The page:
Dale Crockett began his journey as a musician back when he was nine years old, having been inspired by the group "The Monkees" to learn to play the guitar.  He had developed a deep appreciation for music even before that, though, having spent the first seven years of his life almost completely deaf, due to underdeveloped Eustachian tubes, the canals that run from the sinus cavities to the inner ear. Because of that condition, he was prone to severe ear infections. where thick, "cheesy" fluid would coagulate around his eardrums,affecting his ability to hear clearly. He had difficulty understanding anyone who spoke to him,and describes the sound as being similar to the sound used for the adults talking on the old "Peanuts" cartoon specials on television. But despite not being able to understand the human voice clearly, he could somehow hear musical pitches, and was able to tell them apart, an ability known as "relative pitch." He remembers spending several hours each day sitting on the floor in front of the his parents' stereo speakers, with his ears relatively close to the speakers, listening to different record albums from their collection. As Dale says "I was probably around 6-7 years old, so I don't really remember everything that I listened to,- although I remember that my mom and dad had several of the Herb Alpert and The Tijuana Brass albums, some Neil Diamond, Fifth Dimension, Glen Campbell, Vicki Lawrence - so I know they were just a few of the different artists I listened to back then. But it really didn't matter to me who it was I was listening to - all that really mattered to me was that music was something I could actually understand - something that made sense  to me."   When he got older, Dale began a series of operations on his ears that resolved his hearing difficulties. He admits that even today, he still only has about 60-70 percent hearing in his left ear, but he has learned to compensate for that partial hearing loss. Dale says "Having those surgeries every year for a kid as young as I was was pretty scary, but looking back on it now, I thank God that I had the surgeries, because if I hadn't, I'd probably be 100% deaf today. When the group "The Monkees" came on the scene, and had their weekly television show, Dale was hooked. "I know that a lot of guitar players my age were inspired by The Beatles, or even Hendrix, but it was The Monkees that did it for me," Dale says. "They were my favorite - my heroes. I remember watching their TV show every Monday night religiously, and especially liked the part toward the end of each episode where they'd perform a song. I remember thinking "I want to do that."  Dale began pestering his parents for guitar lessons, and when he turned nine, they finally relented and signed him up for guitar lessons at a local music store. "My parents rented a guitar for me for my lessons," Dale says. "I can't remember what kind it was - but it was a smaller, beginner's guitar - red and black with strings about half a mile off the neck. It certainly wasn't anything anywhere near what I'm used to now, of course, but back then, it was the most beautiful guitar in the world to me.  And it's a really cool coincidence - and pretty appropriate - that my teacher's last name was Pick. His name was Dr. Ernest Pick, and he was the French professor at the nearby Lake County Community College. and he taught beginning guitar on the side." Dale took lessons for about a year, learning all the basic fundamentals of guitar playing. During the course of those lessons, Dale actually got a secondary musical education - the ability to read music. I worked out of 'an 'Alfred's Basic Guitar" book for beginners," Dale recalls, "which taught the different notes on the staff and where they were on the guitar, as well as the different types of notes - half notes, quarter notes, eighth notes, etc. Being just a beginner and not knowing any better, I just assumed that learning how to read music was just part of learning the guitar. I didn't realize that Dr. Pick was actually teaching me something 'extra', that a lot of guitar teachers don't teach." After his family relocated to the central Ohio area, Dale didn't start taking formal guitar lessons again for about two years. In the meantime, though, he taught himself basic chords and strumming patterns out of a "John Denver for Easy Guitar" songbook which his older brother gave him for Christmas. Dale says "I'd heard most of the songs in that book, and knew how they were supposed to go, and so that helped me in knowing that I was playing the chords right and developing my rhythm correctly.  I've got several John Denver tunes in my live performance repertoire, and each time I play one - whether it's "Back Home Again", or "Take Me Home, Country Roads", I can't help; but to think back on those days when I'd sit on the edge of my bed with that songbook open, learning and mastering those chords."  It was also during that time that Dale was first exposed to guitarist Chet Atkins through his father's copy of "Chet Atkins Picks On The Hits."  Dale recalls "That Chet Atkins album was the first album I'd ever heard where the guitar was the featured instrument. I quickly became a Chet Atkins admirer, and even to this day, he remains a huge inspiration to me. Dale began taking formal lessons again early on in high school, learning the classical guitar style, and it was through those lessons that Dale was first exposed to the world's most renowned classical guitarists, such as Andres Segovia, Christopher Parkening, John Williams and Liona Boyd, and subsequently was exposed to the music of some of the master composers of the classical guitar repertoire - Fernando Sor, Francisco Tarrega, etc. These lessons also helped him develop his right hand finger picking ability and technique. Although he enjoyed learning the classical guitar style, Dale knew even back then that he didn't want to be just a classical guitarist, and endeavored to be versatile, with the ability to play different styles of music. So he started collecting different books on guitar technique, music theory, and different style of guitar playing, and spent the next several years teaching himself. In the meantime, he began performing as both a solo artist, and then as his musical skills as a guitarist developed, played lead guitar with different groups. One of the groups he played with - "The American Eagle Band", was chosen to be the backup band for a new artist showcase down in Nashville, TN during Fan Fair (now known at the CMA Music Festival), in the Tennessee Ballroom of the world renowned Opryland Hotel. Dale was the music director for the show, and had the task of receiving the cassette tapes of the performers, and creating chord charts for all the songs for the band to follow during the performances. The band was onstage for nearly nine hours, backing up more than 60 different performers. A few months later, the band signed with a booking agent in Canada, and embarked on a six week tour of Ontario, Canada, with their last show being at the Maple Leaf Hotel in Timmins, Ontario, Shania Twain's hometown. At that time, Shania was still an unknown, and came out and sang with the band one night.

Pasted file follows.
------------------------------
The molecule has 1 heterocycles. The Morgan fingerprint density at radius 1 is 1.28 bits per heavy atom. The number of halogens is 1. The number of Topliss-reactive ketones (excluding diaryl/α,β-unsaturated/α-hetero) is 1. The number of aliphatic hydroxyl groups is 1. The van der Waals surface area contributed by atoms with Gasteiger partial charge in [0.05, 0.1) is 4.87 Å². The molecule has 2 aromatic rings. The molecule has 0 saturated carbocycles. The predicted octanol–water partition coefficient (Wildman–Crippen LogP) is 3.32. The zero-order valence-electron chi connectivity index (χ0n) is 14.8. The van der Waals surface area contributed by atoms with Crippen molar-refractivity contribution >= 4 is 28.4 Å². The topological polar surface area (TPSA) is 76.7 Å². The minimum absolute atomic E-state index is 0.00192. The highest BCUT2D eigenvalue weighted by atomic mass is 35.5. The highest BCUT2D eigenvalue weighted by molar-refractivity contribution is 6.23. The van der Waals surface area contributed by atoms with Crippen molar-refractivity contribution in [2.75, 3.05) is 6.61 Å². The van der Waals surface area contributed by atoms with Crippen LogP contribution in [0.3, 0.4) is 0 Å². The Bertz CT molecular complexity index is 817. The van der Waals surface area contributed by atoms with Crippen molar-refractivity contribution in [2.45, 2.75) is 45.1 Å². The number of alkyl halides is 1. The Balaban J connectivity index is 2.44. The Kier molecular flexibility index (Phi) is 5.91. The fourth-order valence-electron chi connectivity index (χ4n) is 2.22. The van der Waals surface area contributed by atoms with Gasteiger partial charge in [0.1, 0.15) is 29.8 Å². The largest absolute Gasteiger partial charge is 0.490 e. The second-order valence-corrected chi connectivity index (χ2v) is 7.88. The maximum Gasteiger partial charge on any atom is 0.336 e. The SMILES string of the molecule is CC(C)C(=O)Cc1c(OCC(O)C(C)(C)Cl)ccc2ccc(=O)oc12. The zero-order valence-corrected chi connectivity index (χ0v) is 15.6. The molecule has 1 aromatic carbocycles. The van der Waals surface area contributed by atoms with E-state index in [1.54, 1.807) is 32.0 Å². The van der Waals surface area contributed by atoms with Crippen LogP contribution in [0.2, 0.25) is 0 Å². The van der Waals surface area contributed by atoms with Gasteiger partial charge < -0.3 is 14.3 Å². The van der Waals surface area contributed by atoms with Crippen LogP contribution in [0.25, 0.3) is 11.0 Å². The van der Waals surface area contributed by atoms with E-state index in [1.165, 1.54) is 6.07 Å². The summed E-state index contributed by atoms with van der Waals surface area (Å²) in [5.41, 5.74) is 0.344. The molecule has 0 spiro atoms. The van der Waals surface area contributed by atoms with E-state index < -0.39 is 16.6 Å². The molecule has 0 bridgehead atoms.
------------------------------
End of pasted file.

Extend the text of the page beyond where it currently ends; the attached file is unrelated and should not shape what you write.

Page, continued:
Dale Crockett
Mick Adams